Scale the Summit was formed in 2004 by guitarist Chris Letchford and some classmates from the Los Angeles Musicians Institute. Their debut album, Monument, was self-funded and self-released, but the group signed to Prosthetic Records in time to release their second album, Carving Desert Canyons.
After the release of The Collective, the group's third record and last to feature their original lineup, the band finally headlined their own tour in 2012, having been a supporting act on all tours up to that point. The following year, the band released The Migration, the first to feature a new member in place of an original member, and two years later another original member left before the release of their fifth album V.
Monument, the band's debut album, was self-released on July 10, 2007 and funded by the band members themselves. Letchford described the songs as "a lot more up tempo and in my opinion less organized, due to the lack of writing experience", and the production process as being sub-par in comparison to the band's standards owing to being self-funded.
Carving Desert Canyons was released on February 17, 2009, and was the band's first album to be released on a record label, Prosthetic Records. The cover art of this album is taken from The Wave, a sandstone rock formation in Arizona, USA.
By contrast to their first album, Letchford described Carving Desert Canyons as "a lot more organized" than their debut, in addition to being better produced as it was funded by an actual record label. The album's cover art was taken by a local Houston photographer, who sent them his portfolio of pictures to choose from; the eventual cover art was the first photograph Letchford saw in the portfolio.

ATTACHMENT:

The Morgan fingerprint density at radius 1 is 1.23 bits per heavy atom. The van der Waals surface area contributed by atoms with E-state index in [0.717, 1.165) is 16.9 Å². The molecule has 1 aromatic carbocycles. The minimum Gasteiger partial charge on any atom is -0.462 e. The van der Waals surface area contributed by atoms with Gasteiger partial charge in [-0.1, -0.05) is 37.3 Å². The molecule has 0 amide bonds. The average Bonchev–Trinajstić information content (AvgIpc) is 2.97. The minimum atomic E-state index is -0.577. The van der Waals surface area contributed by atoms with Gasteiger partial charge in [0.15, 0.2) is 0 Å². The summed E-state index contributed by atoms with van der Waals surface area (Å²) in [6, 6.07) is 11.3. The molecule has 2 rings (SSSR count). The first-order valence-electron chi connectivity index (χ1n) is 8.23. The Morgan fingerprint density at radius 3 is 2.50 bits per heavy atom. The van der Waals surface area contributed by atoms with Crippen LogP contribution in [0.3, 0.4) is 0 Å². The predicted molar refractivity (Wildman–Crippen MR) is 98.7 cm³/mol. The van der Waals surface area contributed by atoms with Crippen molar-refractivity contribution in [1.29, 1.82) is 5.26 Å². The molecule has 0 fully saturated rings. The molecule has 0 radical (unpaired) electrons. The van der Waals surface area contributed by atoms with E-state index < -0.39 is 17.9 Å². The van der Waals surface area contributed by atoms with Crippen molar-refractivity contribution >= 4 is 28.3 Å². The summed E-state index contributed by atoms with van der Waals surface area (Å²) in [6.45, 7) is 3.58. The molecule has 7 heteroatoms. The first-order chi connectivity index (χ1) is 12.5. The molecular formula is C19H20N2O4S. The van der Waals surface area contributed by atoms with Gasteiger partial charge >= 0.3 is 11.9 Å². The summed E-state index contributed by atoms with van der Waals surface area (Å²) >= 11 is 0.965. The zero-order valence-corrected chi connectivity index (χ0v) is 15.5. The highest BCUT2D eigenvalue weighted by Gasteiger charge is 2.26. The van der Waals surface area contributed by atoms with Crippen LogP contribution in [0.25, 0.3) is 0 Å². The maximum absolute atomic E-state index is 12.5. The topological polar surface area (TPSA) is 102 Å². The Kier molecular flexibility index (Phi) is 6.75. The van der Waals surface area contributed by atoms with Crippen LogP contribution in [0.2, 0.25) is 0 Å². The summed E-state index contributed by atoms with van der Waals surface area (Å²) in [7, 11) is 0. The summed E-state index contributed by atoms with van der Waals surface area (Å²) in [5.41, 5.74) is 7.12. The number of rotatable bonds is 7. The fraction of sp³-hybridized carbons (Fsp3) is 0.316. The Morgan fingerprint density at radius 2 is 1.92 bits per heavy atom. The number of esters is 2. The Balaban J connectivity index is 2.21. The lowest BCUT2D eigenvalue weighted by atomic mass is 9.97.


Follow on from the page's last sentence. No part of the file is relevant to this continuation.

Critical reaction was mixed, but usually positive. Eduardo Rivadavia of Allmusic assigned a rating of 3.5 stars out of 5, and said that the group were inventive but that the album's lack of "the convenient handholds normally afforded by lyrics and vocals" would eventually bore listeners not accustomed to their style. Also giving the album 3.5 stars out of 5, Ray Van Horn, Jr. wrote for About.com that the album's only drawback was "occasional repetition between songs", but praised the group's technical proficiency and their focus on creating an atmosphere for the listener.Sputnikmusic gave the album an "excellent" 4.0 out of 5, and remarked that Carving Desert Canyons demonstrated a maturation and refinement of the band's musical style compared to the overly-technical Monument, their debut.Exclaim! writer Chris Ayers compared the material to artists such as Rush, Yes and Cynic, saying that the album would "ensure the band a high position on this year's best-of lists." The PRP rated the album 3 stars out of 5 and criticized the songs for belying the band members' true technical abilities, saying the songs sounded little better than customers playing at Guitar Center, and the production for being dynamically flat.
The Collective, the band's third studio album, was released on March 1, 2011, by Prosthetic Records. The title for this album was chosen to reflect the philosophy that guided the writing of the material - of many parts coming together to form a greater whole. The album cover features a phyllotaxis spiral, a natural formation occurring in some plants, which Letchford described as a multitude of elements forming their own collective - and the inspiration for the album's title, as the band very often take inspiration from nature.
This is the last release to feature original bassist Jordan Eberhardt, who left the band in early 2012 citing his reluctance to continue touring full-time; he was replaced by Mark Michell. A vinyl edition containing the bonus track "Redwoods" and limited to 250 copies was released in February 2012; the song was also released as a single.